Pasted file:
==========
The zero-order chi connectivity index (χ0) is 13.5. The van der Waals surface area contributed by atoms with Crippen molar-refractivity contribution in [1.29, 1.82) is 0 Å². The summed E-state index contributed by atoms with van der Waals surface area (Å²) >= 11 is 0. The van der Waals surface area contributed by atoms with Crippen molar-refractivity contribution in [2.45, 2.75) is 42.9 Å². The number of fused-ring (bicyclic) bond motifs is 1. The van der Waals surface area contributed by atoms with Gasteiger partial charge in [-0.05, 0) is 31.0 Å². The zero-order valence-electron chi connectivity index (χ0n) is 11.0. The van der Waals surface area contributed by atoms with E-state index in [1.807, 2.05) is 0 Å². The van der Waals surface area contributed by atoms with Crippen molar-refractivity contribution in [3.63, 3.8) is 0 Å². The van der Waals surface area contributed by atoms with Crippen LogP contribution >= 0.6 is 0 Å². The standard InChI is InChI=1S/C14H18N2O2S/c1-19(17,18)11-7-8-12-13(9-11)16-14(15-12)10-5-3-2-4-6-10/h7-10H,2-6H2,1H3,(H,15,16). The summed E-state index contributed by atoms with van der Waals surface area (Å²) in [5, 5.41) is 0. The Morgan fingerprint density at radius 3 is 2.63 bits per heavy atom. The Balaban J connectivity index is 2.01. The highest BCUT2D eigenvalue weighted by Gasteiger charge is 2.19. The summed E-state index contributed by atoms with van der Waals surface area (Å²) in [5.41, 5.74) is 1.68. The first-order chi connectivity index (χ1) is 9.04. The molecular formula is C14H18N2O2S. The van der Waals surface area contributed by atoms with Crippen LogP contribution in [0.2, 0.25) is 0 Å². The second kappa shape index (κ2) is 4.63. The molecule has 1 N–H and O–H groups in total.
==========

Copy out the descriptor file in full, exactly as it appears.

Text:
The zero-order chi connectivity index (χ0) is 13.5. The van der Waals surface area contributed by atoms with Crippen molar-refractivity contribution in [1.29, 1.82) is 0 Å². The summed E-state index contributed by atoms with van der Waals surface area (Å²) >= 11 is 0. The van der Waals surface area contributed by atoms with Crippen molar-refractivity contribution in [2.45, 2.75) is 42.9 Å². The number of fused-ring (bicyclic) bond motifs is 1. The van der Waals surface area contributed by atoms with Gasteiger partial charge in [-0.05, 0) is 31.0 Å². The zero-order valence-electron chi connectivity index (χ0n) is 11.0. The van der Waals surface area contributed by atoms with E-state index in [1.807, 2.05) is 0 Å². The van der Waals surface area contributed by atoms with Crippen molar-refractivity contribution in [3.63, 3.8) is 0 Å². The van der Waals surface area contributed by atoms with Crippen LogP contribution >= 0.6 is 0 Å². The standard InChI is InChI=1S/C14H18N2O2S/c1-19(17,18)11-7-8-12-13(9-11)16-14(15-12)10-5-3-2-4-6-10/h7-10H,2-6H2,1H3,(H,15,16). The summed E-state index contributed by atoms with van der Waals surface area (Å²) in [5, 5.41) is 0. The Morgan fingerprint density at radius 3 is 2.63 bits per heavy atom. The Balaban J connectivity index is 2.01. The highest BCUT2D eigenvalue weighted by Gasteiger charge is 2.19. The summed E-state index contributed by atoms with van der Waals surface area (Å²) in [5.41, 5.74) is 1.68. The first-order chi connectivity index (χ1) is 9.04. The molecular formula is C14H18N2O2S. The van der Waals surface area contributed by atoms with Crippen LogP contribution in [0.2, 0.25) is 0 Å². The second kappa shape index (κ2) is 4.63. The molecule has 1 N–H and O–H groups in total.